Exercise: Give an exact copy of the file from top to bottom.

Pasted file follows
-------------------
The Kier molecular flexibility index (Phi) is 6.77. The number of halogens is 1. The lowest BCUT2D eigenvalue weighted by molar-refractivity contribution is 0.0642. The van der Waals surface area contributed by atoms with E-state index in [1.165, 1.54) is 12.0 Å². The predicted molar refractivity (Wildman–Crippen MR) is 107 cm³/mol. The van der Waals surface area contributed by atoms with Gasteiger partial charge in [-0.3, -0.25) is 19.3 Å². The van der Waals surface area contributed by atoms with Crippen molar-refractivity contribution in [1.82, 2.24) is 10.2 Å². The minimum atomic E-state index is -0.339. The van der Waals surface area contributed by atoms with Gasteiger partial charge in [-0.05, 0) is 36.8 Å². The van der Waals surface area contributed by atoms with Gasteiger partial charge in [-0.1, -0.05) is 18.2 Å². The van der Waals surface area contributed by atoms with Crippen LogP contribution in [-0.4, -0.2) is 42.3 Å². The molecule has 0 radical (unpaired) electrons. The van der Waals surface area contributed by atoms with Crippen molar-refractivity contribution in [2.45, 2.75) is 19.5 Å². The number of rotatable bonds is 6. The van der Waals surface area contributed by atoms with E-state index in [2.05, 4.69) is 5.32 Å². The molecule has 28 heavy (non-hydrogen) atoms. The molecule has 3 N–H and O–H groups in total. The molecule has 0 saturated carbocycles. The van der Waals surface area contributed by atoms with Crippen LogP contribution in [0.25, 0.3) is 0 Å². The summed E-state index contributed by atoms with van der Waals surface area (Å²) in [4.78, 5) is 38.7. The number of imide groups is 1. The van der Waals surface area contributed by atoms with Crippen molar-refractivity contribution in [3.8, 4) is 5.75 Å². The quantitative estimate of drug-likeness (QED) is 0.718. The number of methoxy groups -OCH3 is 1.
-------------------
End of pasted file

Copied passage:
The Kier molecular flexibility index (Phi) is 6.77. The number of halogens is 1. The lowest BCUT2D eigenvalue weighted by molar-refractivity contribution is 0.0642. The van der Waals surface area contributed by atoms with E-state index in [1.165, 1.54) is 12.0 Å². The predicted molar refractivity (Wildman–Crippen MR) is 107 cm³/mol. The van der Waals surface area contributed by atoms with Gasteiger partial charge in [-0.3, -0.25) is 19.3 Å². The van der Waals surface area contributed by atoms with Crippen molar-refractivity contribution in [1.82, 2.24) is 10.2 Å². The minimum atomic E-state index is -0.339. The van der Waals surface area contributed by atoms with Gasteiger partial charge in [-0.05, 0) is 36.8 Å². The van der Waals surface area contributed by atoms with Gasteiger partial charge in [-0.1, -0.05) is 18.2 Å². The van der Waals surface area contributed by atoms with Crippen LogP contribution in [-0.4, -0.2) is 42.3 Å². The molecule has 0 radical (unpaired) electrons. The van der Waals surface area contributed by atoms with Crippen molar-refractivity contribution in [2.45, 2.75) is 19.5 Å². The number of rotatable bonds is 6. The van der Waals surface area contributed by atoms with E-state index in [2.05, 4.69) is 5.32 Å². The molecule has 28 heavy (non-hydrogen) atoms. The molecule has 3 N–H and O–H groups in total. The molecule has 0 saturated carbocycles. The van der Waals surface area contributed by atoms with Crippen LogP contribution in [0.25, 0.3) is 0 Å². The summed E-state index contributed by atoms with van der Waals surface area (Å²) in [4.78, 5) is 38.7. The number of imide groups is 1. The van der Waals surface area contributed by atoms with Crippen molar-refractivity contribution in [3.8, 4) is 5.75 Å². The quantitative estimate of drug-likeness (QED) is 0.718. The number of methoxy groups -OCH3 is 1.